One of the cardinal principles that govern the relationship between the doctor and the patient is that of consent and informed decision-making. This principle is based on the foundation that every human being of adult age and sound mind has a right to determine what shall be done with their own body. This is autonomy, self-rule and it means no health worker can interfere with another person without valid consent.
Autonomous actions, understood literally, are self-regulated actions. And consent must be voluntary. A consent forced by threats, fraud or misrepresentation is no consent at all. Such consent does not respect the person’s dignity and may not reflect the person’s wishes. The question that may arise is whether a choice is forced or voluntary if in a particular case, there is only one treatment option.
Nothing perhaps influences many people’s lives and everyday decisions more than their religious beliefs, medical decisions notwithstanding.
To Jehovah’s Witnesses, blood transfusion is a religious issue rather than a medical one. To them, the Bible clearly commands them to abstain from blood transfusions. The basis of this belief is in the book of Genesis 9:5: “You must not eat flesh with life, that is to say blood in it” and Leviticus 17:10: “If any member…consumes blood of any kind, I shall set my face against that individual.” The Jehovah’s Witness church’s absolute ban on blood transfusions was at the centre of one medico-legal case.
When a young Jehovah’s Witness couple had their first baby, they encountered a mega temptation. After delivery, the mother continued to bleed profusely. The woman had issued an advance medical directive before entering hospital, refusing blood transfusion and did so in writing. Her views were clear and widely known. The doctors, however, gave the couple the better of two evils to choose from; removal of the uterus to stop the bleeding or a blood transfusion. The couple agreed that if the removal of the uterus could save the mother’s life, so be it but under no circumstances did the wife agree to a blood transfusion. The operation was performed but the mother continued to bleed. She was transferred to the intensive care unit, where she kept drifting in and out of consciousness. Her husband was at her bedside and kept telling her that she was in a bad state and that the doctors had to give her a blood transfusion or she would die. She consistently replied with gestures indicating she did not want to receive a blood transfusion.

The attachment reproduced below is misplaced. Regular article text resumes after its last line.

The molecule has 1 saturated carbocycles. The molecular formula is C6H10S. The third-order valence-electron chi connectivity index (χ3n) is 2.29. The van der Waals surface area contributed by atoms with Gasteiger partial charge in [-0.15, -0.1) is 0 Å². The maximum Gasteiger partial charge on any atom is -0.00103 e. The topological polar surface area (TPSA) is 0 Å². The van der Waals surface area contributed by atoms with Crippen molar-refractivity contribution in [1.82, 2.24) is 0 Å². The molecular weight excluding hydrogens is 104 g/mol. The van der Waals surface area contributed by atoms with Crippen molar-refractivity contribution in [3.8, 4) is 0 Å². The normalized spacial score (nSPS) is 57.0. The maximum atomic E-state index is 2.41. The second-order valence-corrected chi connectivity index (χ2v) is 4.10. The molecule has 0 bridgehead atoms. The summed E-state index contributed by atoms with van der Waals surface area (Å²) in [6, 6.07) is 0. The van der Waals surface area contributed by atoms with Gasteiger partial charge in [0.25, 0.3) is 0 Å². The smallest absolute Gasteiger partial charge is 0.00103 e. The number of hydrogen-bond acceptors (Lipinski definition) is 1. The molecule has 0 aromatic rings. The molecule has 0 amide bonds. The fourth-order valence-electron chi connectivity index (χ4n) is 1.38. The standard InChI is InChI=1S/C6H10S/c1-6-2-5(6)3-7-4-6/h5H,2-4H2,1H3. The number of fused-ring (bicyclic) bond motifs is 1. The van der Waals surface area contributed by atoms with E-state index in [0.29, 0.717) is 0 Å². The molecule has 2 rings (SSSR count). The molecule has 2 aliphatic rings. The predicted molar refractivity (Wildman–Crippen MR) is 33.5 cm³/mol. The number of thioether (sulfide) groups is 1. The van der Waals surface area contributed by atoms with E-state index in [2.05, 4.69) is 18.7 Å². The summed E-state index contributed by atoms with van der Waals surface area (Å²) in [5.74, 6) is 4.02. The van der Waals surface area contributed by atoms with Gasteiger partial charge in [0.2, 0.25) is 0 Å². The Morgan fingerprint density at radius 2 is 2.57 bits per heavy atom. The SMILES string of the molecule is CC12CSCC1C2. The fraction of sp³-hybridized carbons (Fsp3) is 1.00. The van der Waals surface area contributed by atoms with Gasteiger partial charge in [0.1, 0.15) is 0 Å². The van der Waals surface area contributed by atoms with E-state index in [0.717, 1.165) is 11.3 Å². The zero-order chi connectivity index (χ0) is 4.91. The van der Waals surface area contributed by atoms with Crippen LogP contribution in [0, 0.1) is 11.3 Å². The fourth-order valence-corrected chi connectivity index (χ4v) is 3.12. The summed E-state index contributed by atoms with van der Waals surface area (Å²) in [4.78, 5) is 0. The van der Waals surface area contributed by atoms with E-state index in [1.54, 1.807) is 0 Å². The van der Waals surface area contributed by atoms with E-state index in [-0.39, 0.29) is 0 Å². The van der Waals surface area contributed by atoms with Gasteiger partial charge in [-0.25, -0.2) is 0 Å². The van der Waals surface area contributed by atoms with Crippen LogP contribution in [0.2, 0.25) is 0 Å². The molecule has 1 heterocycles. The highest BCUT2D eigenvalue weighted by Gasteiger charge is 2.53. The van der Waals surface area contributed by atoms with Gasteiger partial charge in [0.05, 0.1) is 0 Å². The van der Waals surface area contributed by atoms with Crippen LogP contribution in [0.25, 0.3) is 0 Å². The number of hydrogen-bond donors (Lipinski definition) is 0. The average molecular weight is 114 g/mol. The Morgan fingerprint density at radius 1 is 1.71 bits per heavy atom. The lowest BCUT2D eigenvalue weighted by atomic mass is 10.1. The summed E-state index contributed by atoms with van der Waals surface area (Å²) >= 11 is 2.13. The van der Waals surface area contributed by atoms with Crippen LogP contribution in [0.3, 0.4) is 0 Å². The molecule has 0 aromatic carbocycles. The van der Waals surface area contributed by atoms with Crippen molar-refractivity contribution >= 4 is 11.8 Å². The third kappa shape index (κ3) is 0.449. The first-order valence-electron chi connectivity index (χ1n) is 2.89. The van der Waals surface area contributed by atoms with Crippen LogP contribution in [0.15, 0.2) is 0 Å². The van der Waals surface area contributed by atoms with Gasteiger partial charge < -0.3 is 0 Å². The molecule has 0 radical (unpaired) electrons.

The doctors requested for legal advice. The legal advice was “continue with supportive measures but under no means should you give a blood transfusion unless at the direction of court.” The husband became desperate. He sought the services of another lawyer, who had an urgent hearing fixed at the Supreme Court. At the hearing, the woman’s religious objections to blood were not apparently discussed. The court was told of her medical state: unconscious, on ventilation and not far away from irreversible brain damage. The husband in court was in an extremely distressed state, weeping and tired. The tribunal declared the husband his wife’s legal guardian and he signed an order that his wife be given blood, which was sent to the hospital.
The woman was given blood, quickly recovered and was discharged a week later. The husband was later to say that although he felt guilty about the transfusion, he could not bring up the child on his own. However, the woman, very furious, took action against the Supreme Court, attacking the legality of the tribunal’s decision and that of the blood transfusion. She also considered suing the hospital, doctors, nurses and lawyers involved in giving her blood.
In one of the court documents, she stated: “I view the blood transfusion that was forced on me …as equivalent of rape. To me, it feels as if someone forced an abortion on me while under sedation. I am angry about what has happened and I have cried about it a number of times.”
She said the blood was someone else’s bodily fluid and she had a terrible fear she had contracted an infectious disease. She said she would have screamed and fought against the sedation had she not been sedated.
This is the catch-22 situation; doctors are familiar with the Jehovah’s Witnesses’ blood stance and at that time, the lady said no but her husband said yes. Should she have been given the transfusion?